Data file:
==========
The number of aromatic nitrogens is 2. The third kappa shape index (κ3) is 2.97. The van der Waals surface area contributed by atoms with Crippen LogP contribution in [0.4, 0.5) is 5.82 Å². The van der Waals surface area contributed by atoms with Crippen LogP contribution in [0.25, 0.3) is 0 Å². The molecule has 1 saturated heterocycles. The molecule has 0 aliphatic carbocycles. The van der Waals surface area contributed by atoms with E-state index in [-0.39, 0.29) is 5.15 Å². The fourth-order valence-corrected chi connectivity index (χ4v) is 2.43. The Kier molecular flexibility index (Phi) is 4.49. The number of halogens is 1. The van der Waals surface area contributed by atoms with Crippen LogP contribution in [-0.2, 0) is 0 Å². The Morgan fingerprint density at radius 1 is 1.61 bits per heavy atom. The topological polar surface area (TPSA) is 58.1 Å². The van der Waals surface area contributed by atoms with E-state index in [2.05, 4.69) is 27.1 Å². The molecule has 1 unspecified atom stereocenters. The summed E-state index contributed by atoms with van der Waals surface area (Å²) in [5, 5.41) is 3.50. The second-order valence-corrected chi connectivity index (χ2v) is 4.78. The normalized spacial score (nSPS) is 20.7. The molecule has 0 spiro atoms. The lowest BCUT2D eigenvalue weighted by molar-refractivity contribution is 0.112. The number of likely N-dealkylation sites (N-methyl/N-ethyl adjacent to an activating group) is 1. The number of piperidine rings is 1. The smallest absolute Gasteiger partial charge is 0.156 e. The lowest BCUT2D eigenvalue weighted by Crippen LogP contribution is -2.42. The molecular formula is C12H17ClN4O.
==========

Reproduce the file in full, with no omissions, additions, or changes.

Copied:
The number of aromatic nitrogens is 2. The third kappa shape index (κ3) is 2.97. The van der Waals surface area contributed by atoms with Crippen LogP contribution in [0.4, 0.5) is 5.82 Å². The van der Waals surface area contributed by atoms with Crippen LogP contribution in [0.25, 0.3) is 0 Å². The molecule has 1 saturated heterocycles. The molecule has 0 aliphatic carbocycles. The van der Waals surface area contributed by atoms with E-state index in [-0.39, 0.29) is 5.15 Å². The fourth-order valence-corrected chi connectivity index (χ4v) is 2.43. The Kier molecular flexibility index (Phi) is 4.49. The number of halogens is 1. The van der Waals surface area contributed by atoms with Crippen LogP contribution in [-0.2, 0) is 0 Å². The Morgan fingerprint density at radius 1 is 1.61 bits per heavy atom. The topological polar surface area (TPSA) is 58.1 Å². The van der Waals surface area contributed by atoms with E-state index in [2.05, 4.69) is 27.1 Å². The molecule has 1 unspecified atom stereocenters. The summed E-state index contributed by atoms with van der Waals surface area (Å²) in [5, 5.41) is 3.50. The second-order valence-corrected chi connectivity index (χ2v) is 4.78. The normalized spacial score (nSPS) is 20.7. The molecule has 0 spiro atoms. The lowest BCUT2D eigenvalue weighted by molar-refractivity contribution is 0.112. The number of likely N-dealkylation sites (N-methyl/N-ethyl adjacent to an activating group) is 1. The number of piperidine rings is 1. The smallest absolute Gasteiger partial charge is 0.156 e. The lowest BCUT2D eigenvalue weighted by Crippen LogP contribution is -2.42. The molecular formula is C12H17ClN4O.